Those outages last July were less frequent and shorter in duration—more of an annoyance than a catastrophe.

But that was last year.

Reading by candlelight and medication. Ken Billett, July 2023

MLGW’s Summertime Blues

The severe weather on Tuesday, July 18, 2023, knocked out power for almost 140,000 MLGW customers. That early evening storm was the eighth-worst outage event in Memphis history. By late morning the next day (July 19th), there were still 85,000 MLGW customers without power, during a heat advisory. We lost power right after 6:00 p.m. Tuesday night as the thunderstorms hit our neighborhood. We were without power for almost a day, yet considered ourselves lucky.

From mid-June to late July, thunderstorms wreaked havoc on the Mid-South as utility crews battled to keep up with downed trees and damaged power lines. Throw in Germantown’s contaminated water supply, continuous extreme heat watches and warnings, and this summer just plain sucked.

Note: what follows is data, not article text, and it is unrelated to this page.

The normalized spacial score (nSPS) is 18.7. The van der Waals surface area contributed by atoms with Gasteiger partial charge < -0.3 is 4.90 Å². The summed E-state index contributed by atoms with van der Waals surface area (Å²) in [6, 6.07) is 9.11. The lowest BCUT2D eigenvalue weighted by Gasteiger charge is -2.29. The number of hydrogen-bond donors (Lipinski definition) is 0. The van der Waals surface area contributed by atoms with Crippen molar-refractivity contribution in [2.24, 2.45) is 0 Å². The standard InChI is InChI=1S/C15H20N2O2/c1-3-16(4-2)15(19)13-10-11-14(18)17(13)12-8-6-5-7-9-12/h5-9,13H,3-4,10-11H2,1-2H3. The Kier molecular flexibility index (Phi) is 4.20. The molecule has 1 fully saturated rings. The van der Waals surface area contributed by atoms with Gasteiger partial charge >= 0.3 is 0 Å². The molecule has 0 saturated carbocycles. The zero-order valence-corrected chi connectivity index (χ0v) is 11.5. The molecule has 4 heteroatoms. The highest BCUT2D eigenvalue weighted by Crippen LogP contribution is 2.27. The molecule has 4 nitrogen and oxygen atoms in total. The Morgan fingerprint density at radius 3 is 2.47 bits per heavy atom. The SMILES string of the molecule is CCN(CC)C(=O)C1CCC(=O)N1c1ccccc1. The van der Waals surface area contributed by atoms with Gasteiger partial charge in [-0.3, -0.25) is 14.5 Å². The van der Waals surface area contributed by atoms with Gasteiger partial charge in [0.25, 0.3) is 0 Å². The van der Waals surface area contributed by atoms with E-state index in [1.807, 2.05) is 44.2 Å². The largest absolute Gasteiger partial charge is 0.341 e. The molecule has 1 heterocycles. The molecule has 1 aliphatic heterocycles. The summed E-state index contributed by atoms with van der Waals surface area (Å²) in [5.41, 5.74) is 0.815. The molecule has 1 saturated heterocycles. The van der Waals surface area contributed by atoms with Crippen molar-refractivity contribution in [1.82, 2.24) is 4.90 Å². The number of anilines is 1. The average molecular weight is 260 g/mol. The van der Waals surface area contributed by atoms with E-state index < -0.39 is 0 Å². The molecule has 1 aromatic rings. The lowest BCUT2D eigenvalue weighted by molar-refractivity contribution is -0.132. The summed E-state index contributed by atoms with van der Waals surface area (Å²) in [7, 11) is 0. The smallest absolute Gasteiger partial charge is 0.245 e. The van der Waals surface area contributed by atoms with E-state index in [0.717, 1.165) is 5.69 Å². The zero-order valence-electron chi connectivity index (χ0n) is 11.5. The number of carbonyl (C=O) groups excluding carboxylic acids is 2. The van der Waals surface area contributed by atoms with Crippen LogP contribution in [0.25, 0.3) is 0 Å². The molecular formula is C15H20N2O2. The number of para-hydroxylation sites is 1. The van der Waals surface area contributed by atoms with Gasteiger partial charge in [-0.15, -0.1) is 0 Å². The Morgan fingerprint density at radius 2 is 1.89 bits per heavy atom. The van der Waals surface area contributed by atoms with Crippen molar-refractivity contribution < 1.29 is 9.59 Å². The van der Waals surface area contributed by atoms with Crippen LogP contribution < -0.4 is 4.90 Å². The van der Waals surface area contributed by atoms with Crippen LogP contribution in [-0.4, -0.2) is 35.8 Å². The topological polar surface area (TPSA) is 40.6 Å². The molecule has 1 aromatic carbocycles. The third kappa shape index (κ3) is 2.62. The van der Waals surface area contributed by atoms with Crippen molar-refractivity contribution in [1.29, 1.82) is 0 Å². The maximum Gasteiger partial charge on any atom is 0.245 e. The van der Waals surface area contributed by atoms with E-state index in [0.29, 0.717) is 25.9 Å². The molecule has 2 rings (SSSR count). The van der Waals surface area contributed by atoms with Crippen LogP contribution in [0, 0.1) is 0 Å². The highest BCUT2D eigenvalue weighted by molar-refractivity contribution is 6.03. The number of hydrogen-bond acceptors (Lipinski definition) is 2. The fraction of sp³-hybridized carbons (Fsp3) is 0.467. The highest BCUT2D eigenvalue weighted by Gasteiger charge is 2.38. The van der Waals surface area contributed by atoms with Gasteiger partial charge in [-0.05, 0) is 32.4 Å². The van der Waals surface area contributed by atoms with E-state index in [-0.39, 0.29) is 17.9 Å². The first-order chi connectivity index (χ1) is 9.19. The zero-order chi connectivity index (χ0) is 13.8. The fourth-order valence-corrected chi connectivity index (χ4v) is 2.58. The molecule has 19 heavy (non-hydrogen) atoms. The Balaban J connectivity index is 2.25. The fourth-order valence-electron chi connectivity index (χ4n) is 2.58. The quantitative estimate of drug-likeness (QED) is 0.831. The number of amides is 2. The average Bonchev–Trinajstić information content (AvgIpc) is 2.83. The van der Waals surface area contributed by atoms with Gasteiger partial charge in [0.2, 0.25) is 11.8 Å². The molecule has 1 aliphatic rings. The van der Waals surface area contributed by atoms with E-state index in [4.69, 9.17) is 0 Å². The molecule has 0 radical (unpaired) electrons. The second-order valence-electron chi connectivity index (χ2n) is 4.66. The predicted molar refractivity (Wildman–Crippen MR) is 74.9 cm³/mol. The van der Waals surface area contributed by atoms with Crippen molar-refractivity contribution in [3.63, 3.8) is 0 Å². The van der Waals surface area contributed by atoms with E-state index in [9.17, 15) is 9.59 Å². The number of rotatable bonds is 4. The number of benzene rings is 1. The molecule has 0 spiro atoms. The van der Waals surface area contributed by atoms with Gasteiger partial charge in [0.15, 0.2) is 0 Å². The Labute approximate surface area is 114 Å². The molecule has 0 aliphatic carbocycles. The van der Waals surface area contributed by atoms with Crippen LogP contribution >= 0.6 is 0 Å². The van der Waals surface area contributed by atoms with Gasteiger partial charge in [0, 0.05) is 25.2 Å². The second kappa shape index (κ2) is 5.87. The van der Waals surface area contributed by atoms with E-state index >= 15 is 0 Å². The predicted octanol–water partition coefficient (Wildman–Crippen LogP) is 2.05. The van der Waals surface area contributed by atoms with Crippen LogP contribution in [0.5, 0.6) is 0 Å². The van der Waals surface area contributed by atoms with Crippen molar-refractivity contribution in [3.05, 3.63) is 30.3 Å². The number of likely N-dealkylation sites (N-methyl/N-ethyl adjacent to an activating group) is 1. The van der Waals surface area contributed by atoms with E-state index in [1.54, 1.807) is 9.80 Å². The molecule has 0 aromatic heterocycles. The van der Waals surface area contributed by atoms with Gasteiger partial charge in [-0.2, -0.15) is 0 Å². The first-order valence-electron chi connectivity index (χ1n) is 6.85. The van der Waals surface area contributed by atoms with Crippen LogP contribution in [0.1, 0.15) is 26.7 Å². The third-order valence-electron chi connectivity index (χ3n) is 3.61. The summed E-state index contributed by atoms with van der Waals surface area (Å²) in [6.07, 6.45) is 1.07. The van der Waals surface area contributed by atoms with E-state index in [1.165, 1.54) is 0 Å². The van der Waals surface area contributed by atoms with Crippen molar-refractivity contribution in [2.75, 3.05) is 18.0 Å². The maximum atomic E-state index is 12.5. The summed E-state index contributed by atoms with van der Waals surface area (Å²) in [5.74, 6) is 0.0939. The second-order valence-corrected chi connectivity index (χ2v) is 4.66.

Summertime blues, indeed.

Elvis Had Left the Buildings . . . Barely Standing

Late July, 2003, Memphis, TN. About a week after Hurricane Elvis struck, I was up on the roof above our kitchen — the first story, of course — sawing off some medium-sized limbs from one of our pecan trees that fell over onto the west side of our house. Fortunately, that tree sort of settled onto the shingled roof and caused no damage.

We had made a bee-line from the outskirts of the Texas Hill Country back to the Mid-South, expecting the worse, but, thankfully, finding our home more-or-less in-tact following the storm. We learned later that Hurricane Elvis was a derecho (pronounced deh-REY-cho) — a wide-spread straight-line wind storm with wind speeds of over 100 miles per hour — essentially a Category 2 hurricane, hence the now infamous moniker.

A couple of weeks later, our kids started back at their elementary school, amidst massive piles of cut-down trees and other storm debris, and, eventually, life returned to normal. Vicki and I made one more trip to New Braunfels to house hunt and to try to make sense of the overcrowded school districts in the area.